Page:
By Skip Card
One of the holy sites of investigative journalism in New York City has been fenced off from public view – although the site is so obscure that few people realize its significance. In fact, it may be the second most famous garage in journalism — after the one in Virginia where Bob Woodward would meet Deep Throat during the Watergate era.
Tall chain-link gates were recently installed to seal up the entrances to the little-known underground parking garage beneath Riverside Park’s 79th Street Boat Basin Café. Today, the garage is used largely to store maintenance supplies and Parks Department vehicles. But in the 1960s and ’70s the garage contained a secret trove of documents that helped journalist Robert Caro write “The Power Broker,” the Pulitzer-winning biography of Robert Moses. Over nearly six decades, while serving in a dozen unelected posts such as city parks commissioner and Triborough Bridge and Tunnel Authority chairman, Moses held iron-fisted control over not only the region’s parks but also highways, bridges, tunnels and the New York World’s Fair.
Moses, his staff, his family and anyone who wanted a government contract wouldn’t talk to Caro, and Moses’s papers were closed to the public and press. Without documentation, Caro’s groundbreaking work was seriously hindered. But a journalist named Mary Perot Nichols told Caro that forgotten carbon copies of communiqués from Moses were stored in the Boat Basin’s garage, and she gave him a key. In an interview published in 2014 in Harper’s magazine, Caro recalled going to the garage.
“When I went there the first time, I turned the key and tugged the door open, and it’s a huge garage. But there are no trucks. I turned on the light — they had just a couple of bare bulbs — and there against the far wall was this entire row of four-drawer file cabinets containing not just carbons but thirty years of memos, orders, and directives from Robert Moses to the Parks Department.”
Caro couldn’t remove any documents, so he and his wife, Ina, regularly hauled a primitive copy machine to the garage. The couple worked in the garage daily for several months, taking notes and copying documents. As Caro recalled, his work drew unwanted attention.
“Now, the parkies — these guys in their green Parks Department uniforms, we called them parkies then — they didn’t know what I was doing there, exactly, but they vaguely knew it was something that the commissioner, as they all still referred to him, wouldn’t like. So whenever we went out — if we went for lunch, or if we both went out to the bathroom or something — they would unscrew the light bulbs. It would be pitch-black when we got back. After a while Ina and I would arrive in the morning, and I’d have a packet of four light bulbs in my attaché case.”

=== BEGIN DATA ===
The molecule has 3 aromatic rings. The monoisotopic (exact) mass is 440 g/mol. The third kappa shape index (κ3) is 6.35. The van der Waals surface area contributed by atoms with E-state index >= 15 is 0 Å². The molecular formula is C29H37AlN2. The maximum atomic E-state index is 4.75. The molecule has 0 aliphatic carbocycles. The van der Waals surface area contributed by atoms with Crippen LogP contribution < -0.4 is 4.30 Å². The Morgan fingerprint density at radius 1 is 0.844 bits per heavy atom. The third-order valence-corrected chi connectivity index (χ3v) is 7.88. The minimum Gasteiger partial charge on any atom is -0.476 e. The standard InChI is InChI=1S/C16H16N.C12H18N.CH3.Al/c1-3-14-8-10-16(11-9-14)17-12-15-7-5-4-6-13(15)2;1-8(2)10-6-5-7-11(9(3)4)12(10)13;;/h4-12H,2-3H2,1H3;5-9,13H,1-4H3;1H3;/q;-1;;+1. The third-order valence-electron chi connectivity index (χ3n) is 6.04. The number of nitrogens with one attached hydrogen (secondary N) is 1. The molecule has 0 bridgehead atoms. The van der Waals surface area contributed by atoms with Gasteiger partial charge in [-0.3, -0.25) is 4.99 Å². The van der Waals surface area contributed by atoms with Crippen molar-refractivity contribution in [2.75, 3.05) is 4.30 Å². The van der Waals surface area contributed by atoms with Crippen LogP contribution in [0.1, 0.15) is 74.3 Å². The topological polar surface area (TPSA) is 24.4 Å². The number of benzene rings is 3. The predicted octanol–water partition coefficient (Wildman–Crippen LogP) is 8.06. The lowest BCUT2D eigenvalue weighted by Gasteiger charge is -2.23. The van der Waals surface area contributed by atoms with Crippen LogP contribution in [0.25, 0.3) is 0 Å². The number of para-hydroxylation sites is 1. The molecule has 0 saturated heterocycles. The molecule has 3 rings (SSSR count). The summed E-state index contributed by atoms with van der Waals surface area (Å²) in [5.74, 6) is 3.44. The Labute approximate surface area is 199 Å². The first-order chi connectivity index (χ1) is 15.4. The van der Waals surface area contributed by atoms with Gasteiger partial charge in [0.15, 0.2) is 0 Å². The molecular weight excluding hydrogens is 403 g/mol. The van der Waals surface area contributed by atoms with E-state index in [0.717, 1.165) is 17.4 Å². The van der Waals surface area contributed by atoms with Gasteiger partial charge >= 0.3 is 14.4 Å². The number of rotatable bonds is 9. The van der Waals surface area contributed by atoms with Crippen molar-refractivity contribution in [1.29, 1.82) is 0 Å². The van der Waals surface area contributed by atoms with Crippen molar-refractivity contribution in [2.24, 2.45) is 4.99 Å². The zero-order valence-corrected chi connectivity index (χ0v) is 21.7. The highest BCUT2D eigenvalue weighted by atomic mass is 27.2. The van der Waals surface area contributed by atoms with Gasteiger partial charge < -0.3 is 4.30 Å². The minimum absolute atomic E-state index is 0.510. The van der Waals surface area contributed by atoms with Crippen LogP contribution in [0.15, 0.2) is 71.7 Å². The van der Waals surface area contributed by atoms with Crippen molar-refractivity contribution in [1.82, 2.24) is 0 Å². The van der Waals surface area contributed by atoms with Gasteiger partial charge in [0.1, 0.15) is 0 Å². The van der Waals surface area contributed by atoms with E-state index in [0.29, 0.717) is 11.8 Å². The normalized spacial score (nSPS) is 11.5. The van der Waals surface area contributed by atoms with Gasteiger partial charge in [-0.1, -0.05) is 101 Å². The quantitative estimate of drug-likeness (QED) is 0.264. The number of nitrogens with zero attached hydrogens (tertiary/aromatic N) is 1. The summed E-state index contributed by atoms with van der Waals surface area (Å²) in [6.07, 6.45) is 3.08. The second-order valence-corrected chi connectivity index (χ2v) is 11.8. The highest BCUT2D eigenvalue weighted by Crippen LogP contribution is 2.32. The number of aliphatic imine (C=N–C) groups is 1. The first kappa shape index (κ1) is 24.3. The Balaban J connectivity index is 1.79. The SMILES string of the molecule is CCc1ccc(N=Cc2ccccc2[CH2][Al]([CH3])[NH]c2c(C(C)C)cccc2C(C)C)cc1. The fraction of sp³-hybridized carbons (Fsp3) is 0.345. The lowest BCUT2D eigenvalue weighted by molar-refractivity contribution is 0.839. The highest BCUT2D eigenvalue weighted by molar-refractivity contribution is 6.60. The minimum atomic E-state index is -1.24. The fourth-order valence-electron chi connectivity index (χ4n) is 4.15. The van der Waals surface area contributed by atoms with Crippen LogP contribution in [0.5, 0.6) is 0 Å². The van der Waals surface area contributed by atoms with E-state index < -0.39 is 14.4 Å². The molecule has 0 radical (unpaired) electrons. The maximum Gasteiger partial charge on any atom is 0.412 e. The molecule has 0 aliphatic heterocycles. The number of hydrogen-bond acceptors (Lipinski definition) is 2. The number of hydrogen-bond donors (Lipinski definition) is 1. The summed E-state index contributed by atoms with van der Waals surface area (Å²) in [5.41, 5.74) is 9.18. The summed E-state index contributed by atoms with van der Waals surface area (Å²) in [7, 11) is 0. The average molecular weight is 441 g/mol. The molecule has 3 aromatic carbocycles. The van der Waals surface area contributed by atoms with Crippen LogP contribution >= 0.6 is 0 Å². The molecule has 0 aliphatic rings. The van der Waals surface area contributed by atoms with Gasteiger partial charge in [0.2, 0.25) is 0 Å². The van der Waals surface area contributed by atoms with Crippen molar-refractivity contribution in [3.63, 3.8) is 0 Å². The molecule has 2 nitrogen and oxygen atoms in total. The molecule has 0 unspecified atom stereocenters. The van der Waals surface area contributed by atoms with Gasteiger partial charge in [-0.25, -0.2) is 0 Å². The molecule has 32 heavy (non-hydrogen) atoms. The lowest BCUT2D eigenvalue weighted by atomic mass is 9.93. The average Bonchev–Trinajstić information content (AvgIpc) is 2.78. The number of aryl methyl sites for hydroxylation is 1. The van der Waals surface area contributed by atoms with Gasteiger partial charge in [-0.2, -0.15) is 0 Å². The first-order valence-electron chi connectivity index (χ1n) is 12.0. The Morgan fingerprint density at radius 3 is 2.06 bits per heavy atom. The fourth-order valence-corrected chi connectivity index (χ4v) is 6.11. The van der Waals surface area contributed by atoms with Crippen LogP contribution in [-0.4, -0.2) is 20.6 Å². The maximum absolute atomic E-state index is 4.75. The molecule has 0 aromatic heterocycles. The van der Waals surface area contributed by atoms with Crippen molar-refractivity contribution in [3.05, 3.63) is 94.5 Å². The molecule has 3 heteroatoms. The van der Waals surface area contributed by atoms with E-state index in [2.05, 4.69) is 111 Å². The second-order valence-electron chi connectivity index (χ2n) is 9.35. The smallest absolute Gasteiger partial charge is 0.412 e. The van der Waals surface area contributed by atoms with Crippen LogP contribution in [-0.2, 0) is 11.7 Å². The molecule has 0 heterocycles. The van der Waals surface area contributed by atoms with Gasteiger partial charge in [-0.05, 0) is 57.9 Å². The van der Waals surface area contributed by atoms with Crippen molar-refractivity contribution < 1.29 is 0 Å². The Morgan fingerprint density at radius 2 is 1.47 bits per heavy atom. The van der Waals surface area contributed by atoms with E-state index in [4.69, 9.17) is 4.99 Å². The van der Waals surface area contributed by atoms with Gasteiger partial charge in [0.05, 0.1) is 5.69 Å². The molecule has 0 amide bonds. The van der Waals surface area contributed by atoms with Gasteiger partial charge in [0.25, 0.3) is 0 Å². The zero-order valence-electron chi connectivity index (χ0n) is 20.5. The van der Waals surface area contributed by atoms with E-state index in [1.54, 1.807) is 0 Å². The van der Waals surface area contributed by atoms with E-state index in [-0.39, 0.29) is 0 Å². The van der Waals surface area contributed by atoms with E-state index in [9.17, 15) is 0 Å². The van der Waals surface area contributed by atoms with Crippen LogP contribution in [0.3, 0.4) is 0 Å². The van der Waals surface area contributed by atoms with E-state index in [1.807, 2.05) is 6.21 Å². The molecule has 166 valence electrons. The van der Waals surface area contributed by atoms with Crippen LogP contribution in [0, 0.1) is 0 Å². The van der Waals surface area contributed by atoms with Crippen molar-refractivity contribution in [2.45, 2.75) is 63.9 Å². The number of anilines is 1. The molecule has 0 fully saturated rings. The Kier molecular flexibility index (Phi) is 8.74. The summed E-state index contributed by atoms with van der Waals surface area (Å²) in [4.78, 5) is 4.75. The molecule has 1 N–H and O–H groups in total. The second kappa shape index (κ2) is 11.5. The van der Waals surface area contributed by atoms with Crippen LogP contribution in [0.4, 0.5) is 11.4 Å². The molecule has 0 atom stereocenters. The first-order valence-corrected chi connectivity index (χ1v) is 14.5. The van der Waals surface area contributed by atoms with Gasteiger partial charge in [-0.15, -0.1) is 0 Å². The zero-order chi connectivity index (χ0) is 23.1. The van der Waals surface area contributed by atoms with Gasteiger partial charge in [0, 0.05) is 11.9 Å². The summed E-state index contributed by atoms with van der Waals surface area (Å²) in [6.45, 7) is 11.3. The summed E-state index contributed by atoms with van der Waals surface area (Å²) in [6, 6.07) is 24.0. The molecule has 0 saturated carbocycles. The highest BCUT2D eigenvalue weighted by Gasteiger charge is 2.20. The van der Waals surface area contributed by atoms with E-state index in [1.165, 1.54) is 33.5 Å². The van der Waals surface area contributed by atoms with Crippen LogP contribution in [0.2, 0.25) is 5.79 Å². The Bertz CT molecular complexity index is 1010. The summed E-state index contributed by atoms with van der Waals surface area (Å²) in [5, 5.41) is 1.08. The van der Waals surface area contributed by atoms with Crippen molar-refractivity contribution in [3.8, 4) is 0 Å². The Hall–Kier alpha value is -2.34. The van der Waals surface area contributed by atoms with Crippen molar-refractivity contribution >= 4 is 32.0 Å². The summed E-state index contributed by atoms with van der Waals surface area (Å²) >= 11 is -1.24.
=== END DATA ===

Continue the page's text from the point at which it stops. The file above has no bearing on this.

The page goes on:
Those memos and other documents provided a vital breakthrough during the seven years of work that went into writing “The Power Broker.” They gave Caro the paper record he required to demonstrate how Moses used almost every aspect of a public works project to wield political influence.
“To us, a public work — a bridge, let’s say — is a transportation device. To Robert Moses, a bridge was also a source of power. Every aspect of it was a source of power. For example, there was no terrorism then; the Triborough Bridge was not going to fall down. There’s no risk. Whoever got to write the insurance policies on the structure would make a lot of money. So Moses would parcel out the policies to politicians who were insurance brokers on the basis of how many votes they controlled in Albany. I found memos in the Moses file that said just that: Jim Roe [a Democratic boss in Queens] has twelve votes in Albany. Give him 18 percent of the insurance premiums. So-and-so controls three votes. Give him 4 percent of the premiums. That sort of thing.”
A Parks Department spokeswoman said Tuesday the chain-link gates were installed recently as a security measure in advance of construction work that will begin this year in and around the Boat Basin Café, which closed in October. Work is expected to last four years as crews renovate the café, its circular rotunda, the traffic circle and the underground garage. Park operations have been moved to a different location in anticipation of the work, and the garage will not be used during renovations.
Until the gates were added, anyone could follow Riverside Park’s broad bike paths into the twin entrances of the garage, which is dug into the hillside beneath the circular turnaround where 79th Street meets the Hudson River. Intrepid folks who ignored “Authorized Personnel Only” signs could walk down a broad ramp to a large, dimly lit garage coated in pigeon droppings and dust. The garage currently contains a few vehicles, several caches of supplies and a few tents suggesting work sites. No file cabinets are visible, although the darkness and dirt discourage exploration.
But those who appreciate solid investigative journalism might stand beneath that low ceiling and imagine Robert and Ina Caro doing the hard, tedious research that would ultimately shed light on one of New York’s most powerful historic figures.